“Unless the Second Circuit intervenes, the trial court’s rule has the potential to convert nearly any generic corporate statement of aspiration, commitment, or risk into a valid basis for a securities-fraud class action.”
—Cory Andrews, WLF General Counsel & Vice President of Litigation
Click HERE for WLF’s brief.
(Washington, DC)—Washington Legal Foundation (WLF) today filed an amicus curiae brief with the U.S. Court of Appeals for the Second Circuit, urging it to clarify the meaning of a recent U.S. Supreme Court precedent for securities class actions. WLF’s amicus brief was prepared with the pro bono assistance of Lyle Roberts, Mark D. Lanpher, George Anhang, and William Marsh of Shearman & Sterling LLP.
The appeal arises on remand from the Supreme Court’s decision last term in Goldman Sachs Group v. Arkansas Teacher Retirement System. There, the Supreme Court established a “mismatch” test to exclude from liability generic corporate statements made by virtually every public company. On remand, the district court misconstrued the “mismatch” test to require only a finding that the supposedly corrective disclosures generally “implicate” the same subject matter as the purported misrepresentations. And the district court expanded the inflation-maintenance theory by premising price impact on the effect of a disclosure differing in kind from the alleged misstatement itself.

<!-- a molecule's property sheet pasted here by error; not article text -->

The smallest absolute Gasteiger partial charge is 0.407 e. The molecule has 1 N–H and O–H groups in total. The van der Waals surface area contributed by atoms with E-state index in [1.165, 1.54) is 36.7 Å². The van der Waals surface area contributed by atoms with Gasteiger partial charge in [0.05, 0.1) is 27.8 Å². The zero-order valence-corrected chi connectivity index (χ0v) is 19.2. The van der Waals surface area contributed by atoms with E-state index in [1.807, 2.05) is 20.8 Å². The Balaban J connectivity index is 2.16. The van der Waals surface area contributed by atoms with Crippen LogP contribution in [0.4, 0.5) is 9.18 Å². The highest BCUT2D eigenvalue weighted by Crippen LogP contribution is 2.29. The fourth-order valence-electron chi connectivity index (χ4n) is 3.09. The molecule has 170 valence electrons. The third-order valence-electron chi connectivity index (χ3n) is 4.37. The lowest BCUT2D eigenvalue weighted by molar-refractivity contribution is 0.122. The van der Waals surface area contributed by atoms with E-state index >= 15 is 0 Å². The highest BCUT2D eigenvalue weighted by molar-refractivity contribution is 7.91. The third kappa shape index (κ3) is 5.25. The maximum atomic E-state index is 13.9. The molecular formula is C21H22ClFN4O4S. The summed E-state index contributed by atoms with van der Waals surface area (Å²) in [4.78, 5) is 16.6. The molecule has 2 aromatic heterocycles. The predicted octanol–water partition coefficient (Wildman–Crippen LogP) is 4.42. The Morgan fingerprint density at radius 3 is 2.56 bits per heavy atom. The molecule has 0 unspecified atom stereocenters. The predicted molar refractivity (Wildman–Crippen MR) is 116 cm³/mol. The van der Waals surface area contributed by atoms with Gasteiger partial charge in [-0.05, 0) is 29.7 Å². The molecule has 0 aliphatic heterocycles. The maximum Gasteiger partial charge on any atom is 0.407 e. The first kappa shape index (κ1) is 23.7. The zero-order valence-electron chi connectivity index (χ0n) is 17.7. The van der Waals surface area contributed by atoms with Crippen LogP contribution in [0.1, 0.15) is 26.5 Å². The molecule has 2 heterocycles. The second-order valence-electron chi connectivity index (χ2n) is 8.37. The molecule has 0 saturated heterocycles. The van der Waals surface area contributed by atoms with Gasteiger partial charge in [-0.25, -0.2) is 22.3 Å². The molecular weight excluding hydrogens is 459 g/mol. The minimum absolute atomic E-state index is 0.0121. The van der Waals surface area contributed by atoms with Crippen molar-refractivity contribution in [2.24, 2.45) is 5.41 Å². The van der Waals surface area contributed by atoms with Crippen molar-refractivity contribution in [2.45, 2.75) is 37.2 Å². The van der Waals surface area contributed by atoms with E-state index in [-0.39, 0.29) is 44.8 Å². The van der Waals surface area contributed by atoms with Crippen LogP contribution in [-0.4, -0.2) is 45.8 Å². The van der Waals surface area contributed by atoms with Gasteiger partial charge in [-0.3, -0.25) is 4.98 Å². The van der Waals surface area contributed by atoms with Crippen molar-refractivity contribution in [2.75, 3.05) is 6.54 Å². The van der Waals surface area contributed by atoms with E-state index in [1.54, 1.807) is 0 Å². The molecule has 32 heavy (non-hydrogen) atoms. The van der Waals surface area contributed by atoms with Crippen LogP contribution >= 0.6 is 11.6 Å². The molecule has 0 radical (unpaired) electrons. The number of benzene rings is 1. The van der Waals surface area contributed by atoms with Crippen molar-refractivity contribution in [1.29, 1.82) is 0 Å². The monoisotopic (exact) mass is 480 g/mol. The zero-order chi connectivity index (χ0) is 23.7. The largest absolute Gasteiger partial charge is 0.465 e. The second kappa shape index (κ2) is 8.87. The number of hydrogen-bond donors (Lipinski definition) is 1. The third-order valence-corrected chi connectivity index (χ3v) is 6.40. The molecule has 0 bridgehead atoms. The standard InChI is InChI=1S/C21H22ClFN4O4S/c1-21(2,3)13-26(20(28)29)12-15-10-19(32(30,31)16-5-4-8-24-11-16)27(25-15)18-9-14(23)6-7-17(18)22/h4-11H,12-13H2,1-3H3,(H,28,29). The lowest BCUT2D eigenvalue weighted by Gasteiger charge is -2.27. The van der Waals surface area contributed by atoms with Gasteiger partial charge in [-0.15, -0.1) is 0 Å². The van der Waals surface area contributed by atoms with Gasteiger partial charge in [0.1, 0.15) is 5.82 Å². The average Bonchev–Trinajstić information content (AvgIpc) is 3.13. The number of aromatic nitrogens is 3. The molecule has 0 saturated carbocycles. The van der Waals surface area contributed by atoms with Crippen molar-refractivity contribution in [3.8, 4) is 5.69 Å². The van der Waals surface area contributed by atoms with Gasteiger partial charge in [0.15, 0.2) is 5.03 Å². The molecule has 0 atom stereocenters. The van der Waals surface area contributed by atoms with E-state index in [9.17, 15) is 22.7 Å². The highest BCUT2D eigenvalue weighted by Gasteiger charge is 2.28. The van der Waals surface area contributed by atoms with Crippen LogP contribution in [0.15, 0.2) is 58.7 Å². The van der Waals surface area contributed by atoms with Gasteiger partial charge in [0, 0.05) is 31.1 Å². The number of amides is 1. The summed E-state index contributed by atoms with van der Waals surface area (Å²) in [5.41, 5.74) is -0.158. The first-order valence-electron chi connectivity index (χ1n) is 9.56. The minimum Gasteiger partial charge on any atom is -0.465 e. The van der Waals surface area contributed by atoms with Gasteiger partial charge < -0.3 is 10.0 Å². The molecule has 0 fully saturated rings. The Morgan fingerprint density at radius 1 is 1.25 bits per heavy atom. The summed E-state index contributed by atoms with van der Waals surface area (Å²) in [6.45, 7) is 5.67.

WLF’s brief contends that the district court’s application of Goldman, if left unaddressed, would leave defendants with no meaningful ability to defeat class certification for failure to prove price impact, thus undermining Supreme Court precedent and congressional policy aimed at limiting meritless securities class actions and coercive settlements. The Supreme Court could not have meant for the “mismatch” test to be applied in this manner. First, the district court’s decision renders the “mismatch” test virtually meaningless by endorsing a very loose connection between the types of generic, front-end statements at issue and the purported back-end corrective disclosures. Second, the district court’s decision defeats the underlying legal principles and public-policy considerations underlying the “mismatch” test. In both respects, WLF argues, the Court should not permit the application of the “mismatch” test to stray so far from its first principles.